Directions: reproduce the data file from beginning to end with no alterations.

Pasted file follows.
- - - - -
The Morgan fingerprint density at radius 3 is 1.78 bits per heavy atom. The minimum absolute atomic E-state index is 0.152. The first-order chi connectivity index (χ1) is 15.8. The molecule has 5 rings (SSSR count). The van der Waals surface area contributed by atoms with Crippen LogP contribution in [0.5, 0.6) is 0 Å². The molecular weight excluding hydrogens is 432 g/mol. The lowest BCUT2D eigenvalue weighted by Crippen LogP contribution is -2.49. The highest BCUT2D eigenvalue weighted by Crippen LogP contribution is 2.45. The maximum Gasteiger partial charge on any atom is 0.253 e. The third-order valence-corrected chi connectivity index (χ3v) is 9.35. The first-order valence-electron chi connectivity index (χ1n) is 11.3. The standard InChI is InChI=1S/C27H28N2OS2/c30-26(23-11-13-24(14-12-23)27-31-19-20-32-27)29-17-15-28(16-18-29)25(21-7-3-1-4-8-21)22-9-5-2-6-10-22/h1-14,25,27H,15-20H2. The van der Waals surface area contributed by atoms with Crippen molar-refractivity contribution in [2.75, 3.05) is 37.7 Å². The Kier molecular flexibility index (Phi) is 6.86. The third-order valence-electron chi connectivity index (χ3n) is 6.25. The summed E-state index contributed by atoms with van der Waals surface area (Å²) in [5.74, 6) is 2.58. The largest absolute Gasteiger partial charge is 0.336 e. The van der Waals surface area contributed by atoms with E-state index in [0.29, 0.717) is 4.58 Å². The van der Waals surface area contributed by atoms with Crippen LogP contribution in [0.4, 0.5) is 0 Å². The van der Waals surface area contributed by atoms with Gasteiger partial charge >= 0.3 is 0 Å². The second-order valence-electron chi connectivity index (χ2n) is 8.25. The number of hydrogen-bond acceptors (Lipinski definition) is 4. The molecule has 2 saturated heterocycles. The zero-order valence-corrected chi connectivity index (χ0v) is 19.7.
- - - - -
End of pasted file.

The Morgan fingerprint density at radius 3 is 1.78 bits per heavy atom. The minimum absolute atomic E-state index is 0.152. The first-order chi connectivity index (χ1) is 15.8. The molecule has 5 rings (SSSR count). The van der Waals surface area contributed by atoms with Crippen LogP contribution in [0.5, 0.6) is 0 Å². The molecular weight excluding hydrogens is 432 g/mol. The lowest BCUT2D eigenvalue weighted by Crippen LogP contribution is -2.49. The highest BCUT2D eigenvalue weighted by Crippen LogP contribution is 2.45. The maximum Gasteiger partial charge on any atom is 0.253 e. The third-order valence-corrected chi connectivity index (χ3v) is 9.35. The first-order valence-electron chi connectivity index (χ1n) is 11.3. The standard InChI is InChI=1S/C27H28N2OS2/c30-26(23-11-13-24(14-12-23)27-31-19-20-32-27)29-17-15-28(16-18-29)25(21-7-3-1-4-8-21)22-9-5-2-6-10-22/h1-14,25,27H,15-20H2. The van der Waals surface area contributed by atoms with Crippen molar-refractivity contribution in [2.75, 3.05) is 37.7 Å². The Kier molecular flexibility index (Phi) is 6.86. The third-order valence-electron chi connectivity index (χ3n) is 6.25. The summed E-state index contributed by atoms with van der Waals surface area (Å²) in [5.74, 6) is 2.58. The largest absolute Gasteiger partial charge is 0.336 e. The van der Waals surface area contributed by atoms with E-state index in [0.29, 0.717) is 4.58 Å². The van der Waals surface area contributed by atoms with Crippen LogP contribution in [0.4, 0.5) is 0 Å². The van der Waals surface area contributed by atoms with Gasteiger partial charge >= 0.3 is 0 Å². The second-order valence-electron chi connectivity index (χ2n) is 8.25. The number of hydrogen-bond acceptors (Lipinski definition) is 4. The molecule has 2 saturated heterocycles. The zero-order valence-corrected chi connectivity index (χ0v) is 19.7.